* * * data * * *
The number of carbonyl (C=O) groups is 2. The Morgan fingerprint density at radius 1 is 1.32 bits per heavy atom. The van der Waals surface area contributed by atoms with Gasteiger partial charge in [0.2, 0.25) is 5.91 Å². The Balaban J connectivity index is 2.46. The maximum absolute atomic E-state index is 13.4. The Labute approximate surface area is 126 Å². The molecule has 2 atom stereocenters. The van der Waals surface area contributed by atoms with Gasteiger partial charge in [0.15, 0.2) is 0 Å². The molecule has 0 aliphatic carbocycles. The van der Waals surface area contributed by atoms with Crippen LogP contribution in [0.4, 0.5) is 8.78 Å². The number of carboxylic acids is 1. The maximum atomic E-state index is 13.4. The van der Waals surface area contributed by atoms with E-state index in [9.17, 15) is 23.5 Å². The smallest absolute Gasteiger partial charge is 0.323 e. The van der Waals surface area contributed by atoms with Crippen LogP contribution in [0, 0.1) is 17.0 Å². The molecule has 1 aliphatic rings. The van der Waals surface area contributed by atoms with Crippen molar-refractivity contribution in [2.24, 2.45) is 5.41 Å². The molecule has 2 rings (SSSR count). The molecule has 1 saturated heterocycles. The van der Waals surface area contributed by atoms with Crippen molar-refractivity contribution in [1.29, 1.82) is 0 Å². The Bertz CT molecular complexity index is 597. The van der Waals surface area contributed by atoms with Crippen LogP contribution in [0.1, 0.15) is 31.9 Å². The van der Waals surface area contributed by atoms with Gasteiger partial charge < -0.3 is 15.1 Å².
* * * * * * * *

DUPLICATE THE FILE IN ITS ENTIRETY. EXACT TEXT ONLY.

The number of carbonyl (C=O) groups is 2. The Morgan fingerprint density at radius 1 is 1.32 bits per heavy atom. The van der Waals surface area contributed by atoms with Gasteiger partial charge in [0.2, 0.25) is 5.91 Å². The Balaban J connectivity index is 2.46. The maximum absolute atomic E-state index is 13.4. The Labute approximate surface area is 126 Å². The molecule has 2 atom stereocenters. The van der Waals surface area contributed by atoms with Gasteiger partial charge in [0.15, 0.2) is 0 Å². The molecule has 0 aliphatic carbocycles. The van der Waals surface area contributed by atoms with Crippen LogP contribution in [0.4, 0.5) is 8.78 Å². The number of carboxylic acids is 1. The maximum atomic E-state index is 13.4. The van der Waals surface area contributed by atoms with E-state index in [9.17, 15) is 23.5 Å². The smallest absolute Gasteiger partial charge is 0.323 e. The van der Waals surface area contributed by atoms with Crippen LogP contribution in [0, 0.1) is 17.0 Å². The molecule has 1 aliphatic rings. The van der Waals surface area contributed by atoms with Crippen molar-refractivity contribution in [2.24, 2.45) is 5.41 Å². The molecule has 2 rings (SSSR count). The molecule has 1 saturated heterocycles. The van der Waals surface area contributed by atoms with Crippen molar-refractivity contribution in [1.29, 1.82) is 0 Å². The Bertz CT molecular complexity index is 597. The van der Waals surface area contributed by atoms with Crippen LogP contribution in [0.1, 0.15) is 31.9 Å². The van der Waals surface area contributed by atoms with Gasteiger partial charge < -0.3 is 15.1 Å².